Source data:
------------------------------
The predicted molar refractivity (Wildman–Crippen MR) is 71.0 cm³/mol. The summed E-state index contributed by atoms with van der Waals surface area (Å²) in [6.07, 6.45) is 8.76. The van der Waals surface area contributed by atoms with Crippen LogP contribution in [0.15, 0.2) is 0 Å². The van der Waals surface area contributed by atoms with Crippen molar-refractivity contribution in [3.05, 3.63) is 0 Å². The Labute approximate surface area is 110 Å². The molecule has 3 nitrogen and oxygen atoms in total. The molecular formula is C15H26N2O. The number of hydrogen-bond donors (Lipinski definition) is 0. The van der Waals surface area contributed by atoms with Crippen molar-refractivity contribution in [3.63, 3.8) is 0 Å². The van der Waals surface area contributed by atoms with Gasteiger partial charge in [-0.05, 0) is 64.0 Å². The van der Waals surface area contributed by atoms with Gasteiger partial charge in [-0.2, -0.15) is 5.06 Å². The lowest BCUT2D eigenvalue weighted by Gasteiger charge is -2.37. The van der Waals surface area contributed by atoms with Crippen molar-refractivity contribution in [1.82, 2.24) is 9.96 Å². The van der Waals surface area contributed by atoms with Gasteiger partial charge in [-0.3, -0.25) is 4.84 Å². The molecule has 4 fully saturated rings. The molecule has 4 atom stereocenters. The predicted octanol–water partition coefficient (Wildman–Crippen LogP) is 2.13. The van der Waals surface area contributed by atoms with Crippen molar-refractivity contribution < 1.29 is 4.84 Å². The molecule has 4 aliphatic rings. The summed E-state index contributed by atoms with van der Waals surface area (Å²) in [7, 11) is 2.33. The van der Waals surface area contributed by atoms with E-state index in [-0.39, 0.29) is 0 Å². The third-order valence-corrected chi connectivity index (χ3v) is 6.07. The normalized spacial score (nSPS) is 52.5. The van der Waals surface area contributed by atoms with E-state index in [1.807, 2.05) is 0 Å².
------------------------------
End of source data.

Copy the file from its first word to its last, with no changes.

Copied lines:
The predicted molar refractivity (Wildman–Crippen MR) is 71.0 cm³/mol. The summed E-state index contributed by atoms with van der Waals surface area (Å²) in [6.07, 6.45) is 8.76. The van der Waals surface area contributed by atoms with Crippen LogP contribution in [0.15, 0.2) is 0 Å². The van der Waals surface area contributed by atoms with Crippen molar-refractivity contribution in [3.05, 3.63) is 0 Å². The Labute approximate surface area is 110 Å². The molecule has 3 nitrogen and oxygen atoms in total. The molecular formula is C15H26N2O. The number of hydrogen-bond donors (Lipinski definition) is 0. The van der Waals surface area contributed by atoms with Crippen molar-refractivity contribution in [3.63, 3.8) is 0 Å². The van der Waals surface area contributed by atoms with Gasteiger partial charge in [-0.05, 0) is 64.0 Å². The van der Waals surface area contributed by atoms with Gasteiger partial charge in [-0.2, -0.15) is 5.06 Å². The lowest BCUT2D eigenvalue weighted by Gasteiger charge is -2.37. The van der Waals surface area contributed by atoms with Crippen molar-refractivity contribution in [1.82, 2.24) is 9.96 Å². The van der Waals surface area contributed by atoms with Gasteiger partial charge in [-0.3, -0.25) is 4.84 Å². The molecule has 4 fully saturated rings. The molecule has 4 atom stereocenters. The predicted octanol–water partition coefficient (Wildman–Crippen LogP) is 2.13. The van der Waals surface area contributed by atoms with Crippen molar-refractivity contribution < 1.29 is 4.84 Å². The molecule has 4 aliphatic rings. The summed E-state index contributed by atoms with van der Waals surface area (Å²) in [7, 11) is 2.33. The van der Waals surface area contributed by atoms with E-state index in [-0.39, 0.29) is 0 Å². The third-order valence-corrected chi connectivity index (χ3v) is 6.07. The normalized spacial score (nSPS) is 52.5. The van der Waals surface area contributed by atoms with E-state index in [1.807, 2.05) is 0 Å².